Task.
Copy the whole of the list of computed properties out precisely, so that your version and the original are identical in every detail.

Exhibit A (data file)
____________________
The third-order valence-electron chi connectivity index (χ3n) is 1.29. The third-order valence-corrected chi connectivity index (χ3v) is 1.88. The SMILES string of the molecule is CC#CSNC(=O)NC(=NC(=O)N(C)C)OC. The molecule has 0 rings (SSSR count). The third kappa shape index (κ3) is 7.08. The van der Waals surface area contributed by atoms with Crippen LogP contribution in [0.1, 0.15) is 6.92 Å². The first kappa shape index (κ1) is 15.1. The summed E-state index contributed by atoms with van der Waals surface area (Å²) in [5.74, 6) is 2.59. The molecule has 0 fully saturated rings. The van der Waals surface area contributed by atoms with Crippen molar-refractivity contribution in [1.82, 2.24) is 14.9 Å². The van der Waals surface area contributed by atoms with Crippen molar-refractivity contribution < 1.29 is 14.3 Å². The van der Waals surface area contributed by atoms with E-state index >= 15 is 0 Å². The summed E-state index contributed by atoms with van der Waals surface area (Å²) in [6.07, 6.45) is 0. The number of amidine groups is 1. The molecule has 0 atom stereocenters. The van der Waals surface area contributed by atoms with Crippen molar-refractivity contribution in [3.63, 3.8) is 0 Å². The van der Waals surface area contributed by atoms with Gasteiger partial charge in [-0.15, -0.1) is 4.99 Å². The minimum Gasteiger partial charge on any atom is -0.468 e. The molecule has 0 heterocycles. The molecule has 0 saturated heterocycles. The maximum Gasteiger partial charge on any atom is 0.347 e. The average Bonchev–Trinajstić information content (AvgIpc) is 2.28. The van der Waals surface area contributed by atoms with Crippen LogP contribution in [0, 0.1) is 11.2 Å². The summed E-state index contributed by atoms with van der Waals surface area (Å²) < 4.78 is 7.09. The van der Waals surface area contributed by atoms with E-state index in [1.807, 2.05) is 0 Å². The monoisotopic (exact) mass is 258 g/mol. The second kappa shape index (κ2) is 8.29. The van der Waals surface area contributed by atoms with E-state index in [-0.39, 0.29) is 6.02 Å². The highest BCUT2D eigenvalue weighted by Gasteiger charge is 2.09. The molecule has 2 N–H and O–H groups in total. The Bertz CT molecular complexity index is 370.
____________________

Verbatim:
The third-order valence-electron chi connectivity index (χ3n) is 1.29. The third-order valence-corrected chi connectivity index (χ3v) is 1.88. The SMILES string of the molecule is CC#CSNC(=O)NC(=NC(=O)N(C)C)OC. The molecule has 0 rings (SSSR count). The third kappa shape index (κ3) is 7.08. The van der Waals surface area contributed by atoms with Crippen LogP contribution in [0.1, 0.15) is 6.92 Å². The first kappa shape index (κ1) is 15.1. The summed E-state index contributed by atoms with van der Waals surface area (Å²) in [5.74, 6) is 2.59. The molecule has 0 fully saturated rings. The van der Waals surface area contributed by atoms with Crippen molar-refractivity contribution in [1.82, 2.24) is 14.9 Å². The van der Waals surface area contributed by atoms with Crippen molar-refractivity contribution < 1.29 is 14.3 Å². The van der Waals surface area contributed by atoms with E-state index >= 15 is 0 Å². The summed E-state index contributed by atoms with van der Waals surface area (Å²) in [6.07, 6.45) is 0. The number of amidine groups is 1. The molecule has 0 atom stereocenters. The van der Waals surface area contributed by atoms with Crippen molar-refractivity contribution in [3.63, 3.8) is 0 Å². The van der Waals surface area contributed by atoms with Gasteiger partial charge in [-0.15, -0.1) is 4.99 Å². The minimum Gasteiger partial charge on any atom is -0.468 e. The molecule has 0 heterocycles. The molecule has 0 saturated heterocycles. The maximum Gasteiger partial charge on any atom is 0.347 e. The average Bonchev–Trinajstić information content (AvgIpc) is 2.28. The van der Waals surface area contributed by atoms with Crippen LogP contribution in [0, 0.1) is 11.2 Å². The summed E-state index contributed by atoms with van der Waals surface area (Å²) < 4.78 is 7.09. The van der Waals surface area contributed by atoms with E-state index in [1.807, 2.05) is 0 Å². The monoisotopic (exact) mass is 258 g/mol. The second kappa shape index (κ2) is 8.29. The van der Waals surface area contributed by atoms with E-state index in [-0.39, 0.29) is 6.02 Å². The highest BCUT2D eigenvalue weighted by Gasteiger charge is 2.09. The molecule has 2 N–H and O–H groups in total. The Bertz CT molecular complexity index is 370.